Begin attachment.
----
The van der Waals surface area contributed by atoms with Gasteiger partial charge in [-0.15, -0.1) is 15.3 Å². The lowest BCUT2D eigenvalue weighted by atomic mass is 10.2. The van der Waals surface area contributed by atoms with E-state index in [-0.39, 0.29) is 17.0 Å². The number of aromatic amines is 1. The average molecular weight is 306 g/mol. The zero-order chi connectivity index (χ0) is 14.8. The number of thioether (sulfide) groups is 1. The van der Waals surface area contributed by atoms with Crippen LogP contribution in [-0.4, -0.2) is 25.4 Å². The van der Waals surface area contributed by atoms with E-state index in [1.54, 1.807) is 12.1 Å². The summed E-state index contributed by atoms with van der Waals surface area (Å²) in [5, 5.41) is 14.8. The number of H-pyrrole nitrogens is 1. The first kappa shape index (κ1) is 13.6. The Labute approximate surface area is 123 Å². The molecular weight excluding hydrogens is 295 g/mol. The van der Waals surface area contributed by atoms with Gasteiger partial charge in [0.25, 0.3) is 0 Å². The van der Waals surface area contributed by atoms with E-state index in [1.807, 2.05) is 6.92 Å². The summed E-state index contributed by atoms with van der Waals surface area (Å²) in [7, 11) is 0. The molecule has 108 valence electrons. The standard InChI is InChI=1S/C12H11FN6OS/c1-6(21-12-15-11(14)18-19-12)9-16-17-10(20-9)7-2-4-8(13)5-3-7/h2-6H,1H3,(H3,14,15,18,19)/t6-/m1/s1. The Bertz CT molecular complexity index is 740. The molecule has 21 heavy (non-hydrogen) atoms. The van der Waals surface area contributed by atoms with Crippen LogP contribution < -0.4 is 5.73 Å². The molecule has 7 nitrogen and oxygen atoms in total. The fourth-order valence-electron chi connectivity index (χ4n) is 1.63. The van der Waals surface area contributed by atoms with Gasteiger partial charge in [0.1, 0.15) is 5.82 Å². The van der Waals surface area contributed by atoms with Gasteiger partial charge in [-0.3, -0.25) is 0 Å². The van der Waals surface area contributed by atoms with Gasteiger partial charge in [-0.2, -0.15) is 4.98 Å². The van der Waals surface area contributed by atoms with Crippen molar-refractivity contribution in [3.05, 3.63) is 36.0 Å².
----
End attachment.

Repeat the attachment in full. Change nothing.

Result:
The van der Waals surface area contributed by atoms with Gasteiger partial charge in [-0.15, -0.1) is 15.3 Å². The lowest BCUT2D eigenvalue weighted by atomic mass is 10.2. The van der Waals surface area contributed by atoms with E-state index in [-0.39, 0.29) is 17.0 Å². The number of aromatic amines is 1. The average molecular weight is 306 g/mol. The zero-order chi connectivity index (χ0) is 14.8. The number of thioether (sulfide) groups is 1. The van der Waals surface area contributed by atoms with Crippen LogP contribution in [-0.4, -0.2) is 25.4 Å². The van der Waals surface area contributed by atoms with E-state index in [1.54, 1.807) is 12.1 Å². The summed E-state index contributed by atoms with van der Waals surface area (Å²) in [5, 5.41) is 14.8. The number of H-pyrrole nitrogens is 1. The first kappa shape index (κ1) is 13.6. The Labute approximate surface area is 123 Å². The molecular weight excluding hydrogens is 295 g/mol. The van der Waals surface area contributed by atoms with Gasteiger partial charge in [0.25, 0.3) is 0 Å². The van der Waals surface area contributed by atoms with E-state index in [1.807, 2.05) is 6.92 Å². The summed E-state index contributed by atoms with van der Waals surface area (Å²) in [7, 11) is 0. The molecule has 108 valence electrons. The standard InChI is InChI=1S/C12H11FN6OS/c1-6(21-12-15-11(14)18-19-12)9-16-17-10(20-9)7-2-4-8(13)5-3-7/h2-6H,1H3,(H3,14,15,18,19)/t6-/m1/s1. The Bertz CT molecular complexity index is 740. The molecule has 21 heavy (non-hydrogen) atoms. The van der Waals surface area contributed by atoms with Crippen LogP contribution < -0.4 is 5.73 Å². The molecule has 7 nitrogen and oxygen atoms in total. The fourth-order valence-electron chi connectivity index (χ4n) is 1.63. The van der Waals surface area contributed by atoms with Gasteiger partial charge in [0.1, 0.15) is 5.82 Å². The van der Waals surface area contributed by atoms with Gasteiger partial charge in [-0.3, -0.25) is 0 Å². The van der Waals surface area contributed by atoms with Gasteiger partial charge in [-0.2, -0.15) is 4.98 Å². The van der Waals surface area contributed by atoms with Crippen molar-refractivity contribution in [3.05, 3.63) is 36.0 Å².